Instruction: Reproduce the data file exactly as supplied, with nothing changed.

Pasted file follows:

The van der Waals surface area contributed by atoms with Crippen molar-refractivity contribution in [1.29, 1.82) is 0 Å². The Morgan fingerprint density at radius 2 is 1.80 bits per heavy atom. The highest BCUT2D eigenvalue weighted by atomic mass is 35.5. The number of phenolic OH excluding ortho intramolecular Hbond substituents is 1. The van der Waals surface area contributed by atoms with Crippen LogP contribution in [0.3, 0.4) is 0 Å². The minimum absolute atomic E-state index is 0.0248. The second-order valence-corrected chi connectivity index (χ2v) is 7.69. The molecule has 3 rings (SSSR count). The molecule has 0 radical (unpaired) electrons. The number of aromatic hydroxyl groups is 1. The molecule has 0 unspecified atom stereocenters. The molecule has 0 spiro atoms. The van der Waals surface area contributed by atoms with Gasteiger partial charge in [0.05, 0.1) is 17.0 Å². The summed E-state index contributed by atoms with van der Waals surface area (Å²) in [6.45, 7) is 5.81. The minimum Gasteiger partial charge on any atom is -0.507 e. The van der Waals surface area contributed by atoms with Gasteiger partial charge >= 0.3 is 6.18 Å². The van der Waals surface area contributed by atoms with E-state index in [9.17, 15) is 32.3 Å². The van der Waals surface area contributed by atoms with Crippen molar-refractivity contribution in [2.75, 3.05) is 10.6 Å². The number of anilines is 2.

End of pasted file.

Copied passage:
The van der Waals surface area contributed by atoms with Crippen molar-refractivity contribution in [1.29, 1.82) is 0 Å². The Morgan fingerprint density at radius 2 is 1.80 bits per heavy atom. The highest BCUT2D eigenvalue weighted by atomic mass is 35.5. The number of phenolic OH excluding ortho intramolecular Hbond substituents is 1. The van der Waals surface area contributed by atoms with Crippen LogP contribution in [0.3, 0.4) is 0 Å². The minimum absolute atomic E-state index is 0.0248. The second-order valence-corrected chi connectivity index (χ2v) is 7.69. The molecule has 3 rings (SSSR count). The molecule has 0 radical (unpaired) electrons. The number of aromatic hydroxyl groups is 1. The molecule has 0 unspecified atom stereocenters. The molecule has 0 spiro atoms. The van der Waals surface area contributed by atoms with Gasteiger partial charge in [0.05, 0.1) is 17.0 Å². The summed E-state index contributed by atoms with van der Waals surface area (Å²) in [6.45, 7) is 5.81. The minimum Gasteiger partial charge on any atom is -0.507 e. The van der Waals surface area contributed by atoms with Gasteiger partial charge >= 0.3 is 6.18 Å². The van der Waals surface area contributed by atoms with E-state index in [9.17, 15) is 32.3 Å². The van der Waals surface area contributed by atoms with Crippen molar-refractivity contribution in [2.75, 3.05) is 10.6 Å². The number of anilines is 2.